Four (4) Ministers of ICT of the Republics of Botswana, Malawi, Zambia and Zimbabwe met on the sidelines of the of the 6th Transform Africa Summit held in Victoria Falls, Zimbabwe from 25 -28 April, and agreed to collaborate on accelerating implementation of the Single Digital Market for Africa Initiative.
Single Digital Market for Africa initiative driven by the Smart Africa Trust Alliance through which African Heads of State and Governments have made a commitment to fast-track sustainable socio-economic development on the continent, by harmonising policies, regulations and ushering Africa into a knowledge economy through affordable access to Broadband internet and usage of ICTs.
Smart Africa’s vision aspires to transform the continent into a single digital market through several interventions within the field of ICT. In line with this dream, the four Ministers of SADC Member States agreed for their countries to accelerate implementation of the single digital market concept by leveraging on available quick wins. Subsequent the meeting of Minsters, officials from Communications Regulatory Authorities of the participating members states met to identify some of the quick wins that may be implemented. Several initiatives including reduction of regional roaming tariffs, promotion of cybersecurity and data protection were highlighted as some possible candidates for implementation. At the moment, there is no concrete roadmap on what form and shape these initiatives would take as policy makers and regulators from participating member states are still doing the groundwork. However, it is worth noting that a few years back the SADC Ministers responsible for ICTs directed, the Communications Regulators’ Association of Southern Africa (CRASA) to ensure that roaming tariffs within SADC were reduced.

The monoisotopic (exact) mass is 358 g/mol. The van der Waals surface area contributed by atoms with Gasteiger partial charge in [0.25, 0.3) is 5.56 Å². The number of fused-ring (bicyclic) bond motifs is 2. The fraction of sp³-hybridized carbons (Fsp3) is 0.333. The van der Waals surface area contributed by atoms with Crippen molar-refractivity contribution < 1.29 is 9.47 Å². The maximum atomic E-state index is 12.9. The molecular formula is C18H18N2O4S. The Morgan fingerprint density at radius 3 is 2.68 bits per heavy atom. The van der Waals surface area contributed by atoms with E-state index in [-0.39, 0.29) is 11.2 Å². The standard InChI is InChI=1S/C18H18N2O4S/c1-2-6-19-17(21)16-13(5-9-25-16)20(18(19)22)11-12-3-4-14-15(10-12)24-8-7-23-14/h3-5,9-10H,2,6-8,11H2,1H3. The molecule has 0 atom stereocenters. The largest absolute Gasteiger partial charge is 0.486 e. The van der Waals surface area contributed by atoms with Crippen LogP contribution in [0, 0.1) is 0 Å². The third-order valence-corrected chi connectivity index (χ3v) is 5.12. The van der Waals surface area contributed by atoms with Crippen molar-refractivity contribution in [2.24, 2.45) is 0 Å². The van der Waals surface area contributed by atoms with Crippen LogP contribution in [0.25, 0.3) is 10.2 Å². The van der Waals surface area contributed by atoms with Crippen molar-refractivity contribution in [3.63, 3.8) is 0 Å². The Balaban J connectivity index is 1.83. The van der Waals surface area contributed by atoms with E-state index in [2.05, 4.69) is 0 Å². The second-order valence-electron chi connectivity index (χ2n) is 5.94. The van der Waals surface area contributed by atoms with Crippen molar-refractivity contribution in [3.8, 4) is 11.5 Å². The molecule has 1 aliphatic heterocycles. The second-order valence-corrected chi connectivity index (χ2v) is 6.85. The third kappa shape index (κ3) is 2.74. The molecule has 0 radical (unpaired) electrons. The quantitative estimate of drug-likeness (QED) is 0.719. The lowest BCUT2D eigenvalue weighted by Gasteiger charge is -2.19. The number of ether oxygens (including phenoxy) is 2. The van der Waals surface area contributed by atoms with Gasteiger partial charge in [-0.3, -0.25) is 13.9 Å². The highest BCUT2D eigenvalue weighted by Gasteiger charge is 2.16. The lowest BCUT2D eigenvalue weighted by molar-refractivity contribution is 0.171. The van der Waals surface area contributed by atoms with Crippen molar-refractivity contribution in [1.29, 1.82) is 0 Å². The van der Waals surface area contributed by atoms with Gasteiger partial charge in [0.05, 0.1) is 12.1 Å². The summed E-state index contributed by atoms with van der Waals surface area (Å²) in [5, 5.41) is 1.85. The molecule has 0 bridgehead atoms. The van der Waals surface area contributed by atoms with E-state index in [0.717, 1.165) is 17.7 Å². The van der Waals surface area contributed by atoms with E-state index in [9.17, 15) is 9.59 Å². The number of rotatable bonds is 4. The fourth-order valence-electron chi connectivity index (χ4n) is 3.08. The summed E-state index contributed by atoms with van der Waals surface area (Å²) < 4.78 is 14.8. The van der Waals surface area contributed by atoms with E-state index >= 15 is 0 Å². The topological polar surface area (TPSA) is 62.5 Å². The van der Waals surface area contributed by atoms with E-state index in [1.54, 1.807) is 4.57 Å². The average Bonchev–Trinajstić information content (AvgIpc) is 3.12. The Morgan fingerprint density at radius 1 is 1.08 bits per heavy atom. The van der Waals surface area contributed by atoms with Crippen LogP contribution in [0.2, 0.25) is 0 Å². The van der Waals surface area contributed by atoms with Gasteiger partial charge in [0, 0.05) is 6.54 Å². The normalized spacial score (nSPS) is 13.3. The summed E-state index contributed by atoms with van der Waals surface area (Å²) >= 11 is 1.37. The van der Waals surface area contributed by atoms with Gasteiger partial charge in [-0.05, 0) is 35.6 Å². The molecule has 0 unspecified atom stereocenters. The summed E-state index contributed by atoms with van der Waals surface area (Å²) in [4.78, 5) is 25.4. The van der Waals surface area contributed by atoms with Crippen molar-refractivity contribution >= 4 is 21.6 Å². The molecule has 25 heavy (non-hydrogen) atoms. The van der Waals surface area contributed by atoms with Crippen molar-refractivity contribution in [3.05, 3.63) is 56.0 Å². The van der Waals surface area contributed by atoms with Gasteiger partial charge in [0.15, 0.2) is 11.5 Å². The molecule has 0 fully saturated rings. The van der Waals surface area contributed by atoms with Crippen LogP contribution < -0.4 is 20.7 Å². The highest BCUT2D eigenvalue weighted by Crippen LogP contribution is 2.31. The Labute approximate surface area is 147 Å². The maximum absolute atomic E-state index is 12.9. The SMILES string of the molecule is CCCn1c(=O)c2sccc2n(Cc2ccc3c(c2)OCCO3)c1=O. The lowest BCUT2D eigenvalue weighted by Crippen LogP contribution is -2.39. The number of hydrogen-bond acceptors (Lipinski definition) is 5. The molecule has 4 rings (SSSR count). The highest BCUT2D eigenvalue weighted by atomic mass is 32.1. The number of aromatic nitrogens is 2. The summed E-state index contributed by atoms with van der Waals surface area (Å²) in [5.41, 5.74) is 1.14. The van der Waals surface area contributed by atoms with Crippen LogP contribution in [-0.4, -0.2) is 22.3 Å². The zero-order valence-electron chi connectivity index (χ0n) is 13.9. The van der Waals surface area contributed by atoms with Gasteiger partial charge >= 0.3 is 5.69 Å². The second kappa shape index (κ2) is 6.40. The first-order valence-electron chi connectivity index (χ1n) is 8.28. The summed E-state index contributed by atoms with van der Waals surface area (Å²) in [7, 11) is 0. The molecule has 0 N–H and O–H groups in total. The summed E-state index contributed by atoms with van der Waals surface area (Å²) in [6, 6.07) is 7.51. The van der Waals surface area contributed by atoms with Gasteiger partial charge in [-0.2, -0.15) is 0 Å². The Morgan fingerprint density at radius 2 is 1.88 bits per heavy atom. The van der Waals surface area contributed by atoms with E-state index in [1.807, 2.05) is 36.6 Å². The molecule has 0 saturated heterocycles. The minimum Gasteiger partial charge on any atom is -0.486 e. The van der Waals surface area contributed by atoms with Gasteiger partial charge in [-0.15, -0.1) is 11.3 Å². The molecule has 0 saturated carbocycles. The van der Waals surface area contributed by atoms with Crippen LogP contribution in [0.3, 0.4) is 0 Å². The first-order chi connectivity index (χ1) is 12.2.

The directive was to be implemented in three stages. The first stage being transparency stage, where telecommunications operators were required to send SMS alerts to all their customers travelling between SADC states, informing them of applicable roaming tariffs. This requirement has since been implemented. The second stage was termed Roam Like at Home where telecommunications operators were required reduce their roaming tariffs to make the service more affordable. The third and final stage required CRASA to use a cost-based model to determine suitable roaming tariffs for the region. The implementation of this ministerial directive stalled when it was realised that there were limitations in the legislations of some SADC member states that made it difficult for regulators to enforce the tariff reduction requirement.
The current collaboration is still very much at planning stage and details regarding the specific initiatives to be implemented and timelines are yet to be agreed and communicated by all the four cooperating states.
Press Release by Botswana Communication Regulatory Authority
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